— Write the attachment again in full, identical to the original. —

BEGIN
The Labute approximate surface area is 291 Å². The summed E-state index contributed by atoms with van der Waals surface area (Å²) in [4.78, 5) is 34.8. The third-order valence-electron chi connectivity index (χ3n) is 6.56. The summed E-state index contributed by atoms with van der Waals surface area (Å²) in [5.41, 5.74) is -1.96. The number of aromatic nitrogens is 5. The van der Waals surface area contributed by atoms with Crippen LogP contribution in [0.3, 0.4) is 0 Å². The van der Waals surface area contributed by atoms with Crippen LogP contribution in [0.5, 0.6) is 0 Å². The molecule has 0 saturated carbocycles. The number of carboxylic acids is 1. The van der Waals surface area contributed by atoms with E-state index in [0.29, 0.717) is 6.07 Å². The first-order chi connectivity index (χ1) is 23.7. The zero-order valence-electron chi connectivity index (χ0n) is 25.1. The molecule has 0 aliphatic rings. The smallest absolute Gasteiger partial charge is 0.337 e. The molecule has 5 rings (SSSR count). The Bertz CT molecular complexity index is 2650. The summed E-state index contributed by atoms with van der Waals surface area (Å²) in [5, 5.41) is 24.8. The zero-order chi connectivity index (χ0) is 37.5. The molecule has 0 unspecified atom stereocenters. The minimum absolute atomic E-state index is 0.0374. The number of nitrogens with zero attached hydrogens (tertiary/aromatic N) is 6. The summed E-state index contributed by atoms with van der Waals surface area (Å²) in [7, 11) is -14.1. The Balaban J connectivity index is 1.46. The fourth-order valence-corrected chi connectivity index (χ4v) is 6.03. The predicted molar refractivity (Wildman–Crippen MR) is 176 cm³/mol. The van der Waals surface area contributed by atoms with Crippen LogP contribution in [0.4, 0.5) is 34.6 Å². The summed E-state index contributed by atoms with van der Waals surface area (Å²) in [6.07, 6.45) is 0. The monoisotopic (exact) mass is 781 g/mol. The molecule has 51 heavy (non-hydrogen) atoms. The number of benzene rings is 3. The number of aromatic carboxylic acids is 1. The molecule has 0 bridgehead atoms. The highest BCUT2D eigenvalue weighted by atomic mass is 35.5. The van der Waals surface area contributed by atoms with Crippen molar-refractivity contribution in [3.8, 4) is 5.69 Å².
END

The Labute approximate surface area is 291 Å². The summed E-state index contributed by atoms with van der Waals surface area (Å²) in [4.78, 5) is 34.8. The third-order valence-electron chi connectivity index (χ3n) is 6.56. The summed E-state index contributed by atoms with van der Waals surface area (Å²) in [5.41, 5.74) is -1.96. The number of aromatic nitrogens is 5. The van der Waals surface area contributed by atoms with Crippen LogP contribution in [0.3, 0.4) is 0 Å². The van der Waals surface area contributed by atoms with Crippen LogP contribution in [0.5, 0.6) is 0 Å². The molecule has 0 saturated carbocycles. The number of carboxylic acids is 1. The van der Waals surface area contributed by atoms with E-state index in [0.29, 0.717) is 6.07 Å². The first-order chi connectivity index (χ1) is 23.7. The zero-order valence-electron chi connectivity index (χ0n) is 25.1. The molecule has 0 aliphatic rings. The smallest absolute Gasteiger partial charge is 0.337 e. The molecule has 5 rings (SSSR count). The Bertz CT molecular complexity index is 2650. The summed E-state index contributed by atoms with van der Waals surface area (Å²) in [5, 5.41) is 24.8. The zero-order chi connectivity index (χ0) is 37.5. The molecule has 0 unspecified atom stereocenters. The minimum absolute atomic E-state index is 0.0374. The number of nitrogens with zero attached hydrogens (tertiary/aromatic N) is 6. The summed E-state index contributed by atoms with van der Waals surface area (Å²) in [7, 11) is -14.1. The Balaban J connectivity index is 1.46. The fourth-order valence-corrected chi connectivity index (χ4v) is 6.03. The predicted molar refractivity (Wildman–Crippen MR) is 176 cm³/mol. The van der Waals surface area contributed by atoms with Crippen LogP contribution in [0.4, 0.5) is 34.6 Å². The summed E-state index contributed by atoms with van der Waals surface area (Å²) in [6.07, 6.45) is 0. The monoisotopic (exact) mass is 781 g/mol. The molecule has 51 heavy (non-hydrogen) atoms. The number of benzene rings is 3. The number of aromatic carboxylic acids is 1. The molecule has 0 bridgehead atoms. The highest BCUT2D eigenvalue weighted by atomic mass is 35.5. The van der Waals surface area contributed by atoms with Crippen molar-refractivity contribution in [3.8, 4) is 5.69 Å².